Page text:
Speaking French in Portugal: An analysis of contested models of emigrant personhood in narratives about return migration and language use

Research output: Contribution to journalArticle

Abstract

I address how the offspring of Portuguese emigrants in France, Luso-descendants (LDs), interpret their language practices and identities relative to models of language and personhood from their 'sending' society. Specifically, I examine how LDs tell each other narratives about having been identified as an emigrant in Portugal, based on French-influenced speech. In telling each other these stories, LDs position themselves relative to two models of language and personhood. The first diasporic model interprets LDs' French as willful abandonment of an essential Portuguese identity. The second transnational model interprets LDs' French as the legitimate result of extended residence abroad. I examine how participants explicitly and/or implicitly invoke both models, through the relationship between narrating and narrated participants' language use. I conclude by asking about LDs' awareness of their simultaneous adherence to multiple models of language and identity.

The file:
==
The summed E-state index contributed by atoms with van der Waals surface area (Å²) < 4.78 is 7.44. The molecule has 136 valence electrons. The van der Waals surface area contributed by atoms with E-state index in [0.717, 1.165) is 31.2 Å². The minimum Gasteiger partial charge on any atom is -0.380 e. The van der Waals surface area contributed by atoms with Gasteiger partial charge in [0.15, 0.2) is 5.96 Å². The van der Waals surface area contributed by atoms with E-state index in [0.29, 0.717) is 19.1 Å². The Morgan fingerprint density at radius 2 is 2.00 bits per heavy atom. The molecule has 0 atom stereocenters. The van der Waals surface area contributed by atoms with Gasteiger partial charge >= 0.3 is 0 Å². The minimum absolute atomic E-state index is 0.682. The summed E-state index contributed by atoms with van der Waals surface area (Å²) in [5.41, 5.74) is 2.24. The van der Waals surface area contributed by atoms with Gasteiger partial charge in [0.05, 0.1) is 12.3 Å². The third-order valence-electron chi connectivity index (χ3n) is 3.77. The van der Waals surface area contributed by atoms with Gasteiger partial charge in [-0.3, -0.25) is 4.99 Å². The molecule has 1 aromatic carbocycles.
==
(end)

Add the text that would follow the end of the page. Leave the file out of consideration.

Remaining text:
Original languageEnglish (US)
Pages (from-to)324-354
Number of pages31
JournalJournal of Sociolinguistics
Volume17
Issue number3
DOIs
StatePublished - Jun 1 2013

Keywords

  • Diaspora
  • Footing
  • Migration
  • Narrative
  • Portugal
  • Transnationalism
  • Voicing, language ideologies

ASJC Scopus subject areas

  • Language and Linguistics
  • Sociology and Political Science
  • Philosophy
  • Linguistics and Language
  • History and Philosophy of Science

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